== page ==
Capital gains taxes affect new business startups
The Hill | When Americans think of “capital gains taxes” they often mistakenly think about the big guys—Wall Street and power players—and neglect the impact on the “little guy” entrepreneurs who are so vital to our economy.
The taxation of capital gains has become a perennial issue in tax policy, but the lame-duck Congressional session has put the topic front-and-center. As with any such conversation, having more facts and insights is crucial to sound policymaking. Unfortunately, there is a significant “knowledge gap.” Even though there is a great deal of chatter relating to the issue of large corporations and capital gains, not discussed sufficiently in the overall effects of capital gains taxation is how these taxes affect entrepreneurs. While many analyses focus on the disincentive effects created by capital gains taxes for investors in large corporations, these disincentives may be even more important for entrepreneurs.
Working with the American Council on Capital Formation I set out to document the potential importance of capital gains taxation on entrepreneurs, household portfolios, the composition of unrealized capital gains held by households, and whether capital gains taxes are related to disbursements by venture capital partnerships are analyzed. Herein are our findings:
First, active business assets – the types of assets that are likely to be associated with capital gains for entrepreneurs – play an important role in the aggregate portfolio of household assets. According to the 2007 Survey of Consumer Finances (SCF) from the Federal Reserve Board, 11.1 percent of households hold active business assets, and these assets account for 19 percent of household portfolios; by comparison, stocks held directly or in mutual funds (but outside of retirement accounts) are only 11.7 percent of household wealth.
Second, the stock of unrealized capital gains associated with privately held businesses is large. The SCF data suggest that aggregate unrealized capital gains on active business assets are almost six times larger than aggregate unrealized capital gains on corporate stock. The magnitude of unrealized capital gains on active business assets suggests that capital gains tax rates could play an important role in whether and when these assets are sold and also that the capital gains tax could distort a number of important decisions of entrepreneurs.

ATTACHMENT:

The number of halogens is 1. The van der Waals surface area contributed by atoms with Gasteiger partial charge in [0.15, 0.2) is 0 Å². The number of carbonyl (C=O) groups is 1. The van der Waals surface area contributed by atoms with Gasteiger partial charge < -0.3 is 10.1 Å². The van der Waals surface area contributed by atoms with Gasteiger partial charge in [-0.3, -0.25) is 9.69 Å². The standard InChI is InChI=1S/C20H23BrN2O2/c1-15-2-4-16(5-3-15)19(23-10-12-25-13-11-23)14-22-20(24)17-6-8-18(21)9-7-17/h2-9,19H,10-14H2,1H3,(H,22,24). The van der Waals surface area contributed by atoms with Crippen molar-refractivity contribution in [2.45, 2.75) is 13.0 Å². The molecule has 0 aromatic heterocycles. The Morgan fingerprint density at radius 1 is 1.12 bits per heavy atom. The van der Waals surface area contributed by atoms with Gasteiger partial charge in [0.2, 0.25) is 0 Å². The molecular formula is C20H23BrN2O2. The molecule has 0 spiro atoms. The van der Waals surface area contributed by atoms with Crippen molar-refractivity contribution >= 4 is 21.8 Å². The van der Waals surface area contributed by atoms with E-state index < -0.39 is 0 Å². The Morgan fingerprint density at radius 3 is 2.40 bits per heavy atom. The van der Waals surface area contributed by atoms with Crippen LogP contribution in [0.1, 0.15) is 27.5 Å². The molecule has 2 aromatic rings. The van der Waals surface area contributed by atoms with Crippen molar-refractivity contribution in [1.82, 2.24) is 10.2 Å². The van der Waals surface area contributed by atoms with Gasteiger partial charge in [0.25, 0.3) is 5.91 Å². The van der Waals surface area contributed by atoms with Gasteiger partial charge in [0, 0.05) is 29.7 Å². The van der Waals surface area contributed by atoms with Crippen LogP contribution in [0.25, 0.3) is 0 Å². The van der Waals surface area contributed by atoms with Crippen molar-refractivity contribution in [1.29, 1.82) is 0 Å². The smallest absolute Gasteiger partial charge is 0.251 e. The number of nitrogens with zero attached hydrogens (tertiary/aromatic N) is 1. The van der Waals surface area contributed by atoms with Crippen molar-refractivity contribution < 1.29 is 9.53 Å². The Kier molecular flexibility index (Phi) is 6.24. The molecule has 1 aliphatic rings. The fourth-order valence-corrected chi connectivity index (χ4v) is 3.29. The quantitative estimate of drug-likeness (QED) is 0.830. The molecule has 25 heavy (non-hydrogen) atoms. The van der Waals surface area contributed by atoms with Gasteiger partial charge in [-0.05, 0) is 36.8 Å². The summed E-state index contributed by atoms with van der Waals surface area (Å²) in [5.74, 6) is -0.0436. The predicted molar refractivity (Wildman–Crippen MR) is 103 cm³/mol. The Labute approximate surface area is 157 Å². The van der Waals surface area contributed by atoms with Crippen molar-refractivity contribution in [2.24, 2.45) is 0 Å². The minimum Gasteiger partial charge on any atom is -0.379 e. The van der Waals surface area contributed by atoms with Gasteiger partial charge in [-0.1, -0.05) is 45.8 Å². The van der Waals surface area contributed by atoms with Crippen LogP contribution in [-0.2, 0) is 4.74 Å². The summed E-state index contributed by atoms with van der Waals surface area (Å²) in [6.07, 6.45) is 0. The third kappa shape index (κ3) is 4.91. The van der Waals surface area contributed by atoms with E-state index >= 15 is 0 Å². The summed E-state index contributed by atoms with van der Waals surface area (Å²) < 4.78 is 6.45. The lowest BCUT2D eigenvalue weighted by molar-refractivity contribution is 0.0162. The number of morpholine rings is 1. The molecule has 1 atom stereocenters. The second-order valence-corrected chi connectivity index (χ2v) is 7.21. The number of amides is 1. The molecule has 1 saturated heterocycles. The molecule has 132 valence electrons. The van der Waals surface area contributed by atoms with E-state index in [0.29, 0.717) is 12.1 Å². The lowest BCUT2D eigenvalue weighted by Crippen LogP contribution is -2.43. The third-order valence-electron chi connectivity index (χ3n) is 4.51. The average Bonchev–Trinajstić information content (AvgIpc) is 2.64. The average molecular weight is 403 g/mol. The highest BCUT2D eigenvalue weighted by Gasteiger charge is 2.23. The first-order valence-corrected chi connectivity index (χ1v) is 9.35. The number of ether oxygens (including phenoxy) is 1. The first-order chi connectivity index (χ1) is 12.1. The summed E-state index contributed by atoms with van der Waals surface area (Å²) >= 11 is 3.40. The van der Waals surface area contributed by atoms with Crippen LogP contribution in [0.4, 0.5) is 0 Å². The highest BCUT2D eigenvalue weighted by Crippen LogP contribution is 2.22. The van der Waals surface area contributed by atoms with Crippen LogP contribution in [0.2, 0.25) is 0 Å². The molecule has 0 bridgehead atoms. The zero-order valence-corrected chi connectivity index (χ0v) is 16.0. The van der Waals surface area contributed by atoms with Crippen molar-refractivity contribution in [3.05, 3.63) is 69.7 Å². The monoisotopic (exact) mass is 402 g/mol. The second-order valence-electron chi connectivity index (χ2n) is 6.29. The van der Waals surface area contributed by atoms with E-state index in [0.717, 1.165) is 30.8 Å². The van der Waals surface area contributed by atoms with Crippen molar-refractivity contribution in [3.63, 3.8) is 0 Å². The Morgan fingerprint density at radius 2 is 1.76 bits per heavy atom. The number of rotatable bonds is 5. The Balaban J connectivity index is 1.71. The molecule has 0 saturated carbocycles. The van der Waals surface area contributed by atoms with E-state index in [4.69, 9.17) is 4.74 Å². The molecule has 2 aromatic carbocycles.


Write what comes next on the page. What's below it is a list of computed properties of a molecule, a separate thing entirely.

These decisions include starting a new business, expanding the business, and obtaining outside financing; the capital gains tax can also affect whether and when an entrepreneur sells his or her business. The possibility that the capital gains tax is asymmetric with respect to gains and losses, with gains being taxed more heavily than losses, magnifies the importance of these distortions.
Third, the impact of capital gains tax rates on the disbursements of venture capital funds is analyzed using state-aggregate data from 1969-2007. Regression analysis suggests that higher capital gains tax rates are associated with a reduction in state-level disbursements from venture capital funds. Since many of the sources of venture capital funding are not subject to capital gains taxation, this finding suggests a demand side effect: in states with higher capital gains tax rates, fewer entrepreneurs are starting businesses that seek venture capital funding.
In the coming days our nation’s leaders will make big decisions that will have a direct bearing on the trajectory of tax policy and small business growth. When it comes to capital gains tax rates, they must focus less on the Wall Street big guys and more on the Main Street little guys, whose risk taking is critical if we are to recover from the economic slump.
William Gentry is a professor of economics at Williams College and a member of the Board of Scholars of the American Council for Capital Formation’s Center for Policy Research